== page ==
Leaders of the world's two largest economies have offered starkly contrasting visions of their trade ties with the rest of the region.
American President Donald Trump told business leaders at the Asia-Pacific Economic Cooperation (Apec) CEO Summit yesterday that the United States will no longer take part in multilateral trade pacts and will partner only countries that honour fair and reciprocal trade.
Speaking after him, Chinese President Xi Jinping said he would push for globalisation to be more open and inclusive, promising more opportunities for other countries as China grows.
Their speeches came as a much-anticipated leaders' meeting for the 11 members of the Trans-Pacific Partnership (TPP) was called off after the leaders, including Japanese Prime Minister Shinzo Abe and Singapore Prime Minister Lee Hsien Loong, were stood up by Canadian Prime Minister Justin Trudeau.
The TPP ministers met again last night to reaffirm a deal to take the pact forward, and are expected to issue a statement today, sources said.
Mr Trump, who dumped the TPP in January, said yesterday that the US would no longer enter into "large agreements that tie our hands, surrender our sovereignty and make meaningful enforcement practically impossible".
But he also sought to assuage concerns about US commitment to the region in a speech many were watching to see how his "America first" policy would play out.
Mr Trump said the US would make bilateral agreements with any Indo-Pacific nation and respect its sovereignty and independence as long as it abides by the principles of fair and reciprocal trade.
Admonishing the World Trade Organisation for looking the other way, he said to applause: "I am always going to put America first, the same way I expect all of you in this room to put your countries first."
Mr Xi pledged that China will continue to open up its economy. He said the experience of Asia-Pacific economies has shown that "openness brings progress, while self-seclusion leaves one behind".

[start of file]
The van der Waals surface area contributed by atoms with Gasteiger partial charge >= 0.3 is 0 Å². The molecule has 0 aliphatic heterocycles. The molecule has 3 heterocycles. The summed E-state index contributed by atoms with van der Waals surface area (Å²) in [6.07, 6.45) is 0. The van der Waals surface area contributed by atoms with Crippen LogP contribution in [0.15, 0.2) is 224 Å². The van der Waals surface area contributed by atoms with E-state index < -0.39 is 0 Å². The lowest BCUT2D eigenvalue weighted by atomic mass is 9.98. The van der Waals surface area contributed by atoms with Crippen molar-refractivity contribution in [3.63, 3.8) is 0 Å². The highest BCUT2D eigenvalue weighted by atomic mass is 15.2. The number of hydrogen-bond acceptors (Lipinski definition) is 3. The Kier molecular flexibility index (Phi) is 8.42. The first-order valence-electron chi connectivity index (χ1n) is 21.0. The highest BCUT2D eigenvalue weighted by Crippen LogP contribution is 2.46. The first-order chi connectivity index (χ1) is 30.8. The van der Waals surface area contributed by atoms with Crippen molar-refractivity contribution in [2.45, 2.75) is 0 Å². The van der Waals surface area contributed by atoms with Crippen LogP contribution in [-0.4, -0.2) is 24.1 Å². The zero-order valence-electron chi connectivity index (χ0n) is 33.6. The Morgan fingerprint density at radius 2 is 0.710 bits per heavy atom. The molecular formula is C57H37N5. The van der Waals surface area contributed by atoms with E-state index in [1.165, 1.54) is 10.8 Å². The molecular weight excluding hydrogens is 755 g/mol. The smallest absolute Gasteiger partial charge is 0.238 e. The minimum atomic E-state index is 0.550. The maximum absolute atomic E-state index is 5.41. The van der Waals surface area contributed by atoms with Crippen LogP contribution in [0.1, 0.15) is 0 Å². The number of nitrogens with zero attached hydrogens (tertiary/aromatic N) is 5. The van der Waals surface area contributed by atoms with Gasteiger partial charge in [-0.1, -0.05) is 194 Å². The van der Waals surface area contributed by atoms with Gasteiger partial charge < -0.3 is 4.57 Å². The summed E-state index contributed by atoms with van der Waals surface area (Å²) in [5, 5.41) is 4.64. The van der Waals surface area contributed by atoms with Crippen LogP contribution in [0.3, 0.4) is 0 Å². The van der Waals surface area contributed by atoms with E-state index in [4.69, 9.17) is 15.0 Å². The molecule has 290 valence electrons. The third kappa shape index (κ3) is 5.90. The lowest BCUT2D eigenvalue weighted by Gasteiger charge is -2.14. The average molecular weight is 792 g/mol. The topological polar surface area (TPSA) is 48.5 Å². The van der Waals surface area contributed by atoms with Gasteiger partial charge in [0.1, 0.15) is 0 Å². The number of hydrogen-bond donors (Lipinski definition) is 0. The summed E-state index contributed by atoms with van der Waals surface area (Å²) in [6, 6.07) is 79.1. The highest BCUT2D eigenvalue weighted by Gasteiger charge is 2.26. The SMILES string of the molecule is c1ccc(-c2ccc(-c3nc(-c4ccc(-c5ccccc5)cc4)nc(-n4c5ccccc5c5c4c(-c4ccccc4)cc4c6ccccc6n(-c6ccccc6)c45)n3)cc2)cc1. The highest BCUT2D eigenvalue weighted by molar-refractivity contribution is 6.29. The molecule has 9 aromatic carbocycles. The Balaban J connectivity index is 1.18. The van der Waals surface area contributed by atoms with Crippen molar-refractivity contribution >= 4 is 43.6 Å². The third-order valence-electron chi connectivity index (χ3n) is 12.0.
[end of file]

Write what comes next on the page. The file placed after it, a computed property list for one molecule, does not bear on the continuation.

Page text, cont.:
Describing globalisation as an "irreversible historical trend", he said the world must work together to make it more inclusive and balanced. To this end, he said multilateral trade deals would help poorer countries benefit from global trade.
He urged Apec members to push for a Free Trade Area of the Asia-Pacific, which would link Pacific Rim economies from China to Chile, and speed up negotiations for the Regional Comprehensive Economic Partnership involving all 10 Asean members and six key partners, including China, Japan and India.
China has increasingly stepped into the void left by the US as the champion of free trade, and Mr Xi said his country knows full well "its responsibility" as the world's second largest economy.
In his first trip abroad after a successful party congress, he sought to show how other nations can benefit from China's growth. He promised more opportunities for others to "board China's express train of development" as it pursues new models of growth and business reforms.
He also spoke about the Belt and Road project, which aims to connect Eurasia through a network of roads and sea routes involving 65 countries, saying that while the initiative may be China's, it belongs to the rest of the world as well.
Calling on Apec economies to steer towards economic globalisation instead of dithering and stalling at the challenges, he said: "We must advance with the trend of times, live up to our responsibility and work together to deliver a bright future of development and prosperity for the Asia-Pacific."